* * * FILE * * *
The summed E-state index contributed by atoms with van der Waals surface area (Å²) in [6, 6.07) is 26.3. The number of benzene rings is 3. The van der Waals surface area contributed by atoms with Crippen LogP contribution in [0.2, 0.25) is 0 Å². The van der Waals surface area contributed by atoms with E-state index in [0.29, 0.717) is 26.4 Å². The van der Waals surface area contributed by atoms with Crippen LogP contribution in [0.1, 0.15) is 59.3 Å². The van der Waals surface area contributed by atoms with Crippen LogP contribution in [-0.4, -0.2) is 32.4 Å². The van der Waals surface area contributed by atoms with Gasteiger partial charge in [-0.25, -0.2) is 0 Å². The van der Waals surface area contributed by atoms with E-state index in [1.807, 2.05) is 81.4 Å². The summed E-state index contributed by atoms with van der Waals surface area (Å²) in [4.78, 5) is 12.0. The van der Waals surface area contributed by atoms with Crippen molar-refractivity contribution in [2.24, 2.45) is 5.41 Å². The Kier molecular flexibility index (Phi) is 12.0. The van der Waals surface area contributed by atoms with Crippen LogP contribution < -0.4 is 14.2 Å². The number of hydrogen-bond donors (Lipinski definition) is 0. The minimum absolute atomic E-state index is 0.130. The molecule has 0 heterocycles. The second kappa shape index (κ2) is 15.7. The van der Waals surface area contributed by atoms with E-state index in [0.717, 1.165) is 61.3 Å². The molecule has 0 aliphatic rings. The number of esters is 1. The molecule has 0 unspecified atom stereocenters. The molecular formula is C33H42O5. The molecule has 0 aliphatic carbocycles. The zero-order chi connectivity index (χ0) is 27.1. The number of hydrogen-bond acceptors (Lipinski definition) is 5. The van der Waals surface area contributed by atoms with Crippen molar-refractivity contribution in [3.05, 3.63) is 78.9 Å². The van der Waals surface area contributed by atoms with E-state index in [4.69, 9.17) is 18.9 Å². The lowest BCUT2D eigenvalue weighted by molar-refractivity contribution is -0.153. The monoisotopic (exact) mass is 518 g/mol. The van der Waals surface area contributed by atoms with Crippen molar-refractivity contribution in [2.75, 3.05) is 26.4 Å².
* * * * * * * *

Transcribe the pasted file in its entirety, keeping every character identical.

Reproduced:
The summed E-state index contributed by atoms with van der Waals surface area (Å²) in [6, 6.07) is 26.3. The number of benzene rings is 3. The van der Waals surface area contributed by atoms with Crippen LogP contribution in [0.2, 0.25) is 0 Å². The van der Waals surface area contributed by atoms with E-state index in [0.29, 0.717) is 26.4 Å². The van der Waals surface area contributed by atoms with Crippen LogP contribution in [0.1, 0.15) is 59.3 Å². The van der Waals surface area contributed by atoms with Crippen LogP contribution in [-0.4, -0.2) is 32.4 Å². The van der Waals surface area contributed by atoms with Gasteiger partial charge in [-0.25, -0.2) is 0 Å². The van der Waals surface area contributed by atoms with E-state index in [1.807, 2.05) is 81.4 Å². The summed E-state index contributed by atoms with van der Waals surface area (Å²) in [4.78, 5) is 12.0. The van der Waals surface area contributed by atoms with Crippen molar-refractivity contribution in [2.24, 2.45) is 5.41 Å². The Kier molecular flexibility index (Phi) is 12.0. The van der Waals surface area contributed by atoms with Crippen LogP contribution < -0.4 is 14.2 Å². The number of hydrogen-bond donors (Lipinski definition) is 0. The minimum absolute atomic E-state index is 0.130. The molecule has 0 heterocycles. The second kappa shape index (κ2) is 15.7. The van der Waals surface area contributed by atoms with E-state index in [0.717, 1.165) is 61.3 Å². The molecule has 0 aliphatic rings. The number of esters is 1. The molecule has 0 unspecified atom stereocenters. The molecular formula is C33H42O5. The molecule has 0 aliphatic carbocycles. The zero-order chi connectivity index (χ0) is 27.1. The number of hydrogen-bond acceptors (Lipinski definition) is 5. The van der Waals surface area contributed by atoms with Crippen molar-refractivity contribution in [3.05, 3.63) is 78.9 Å². The van der Waals surface area contributed by atoms with E-state index in [4.69, 9.17) is 18.9 Å². The lowest BCUT2D eigenvalue weighted by molar-refractivity contribution is -0.153. The monoisotopic (exact) mass is 518 g/mol. The van der Waals surface area contributed by atoms with Crippen molar-refractivity contribution in [2.75, 3.05) is 26.4 Å².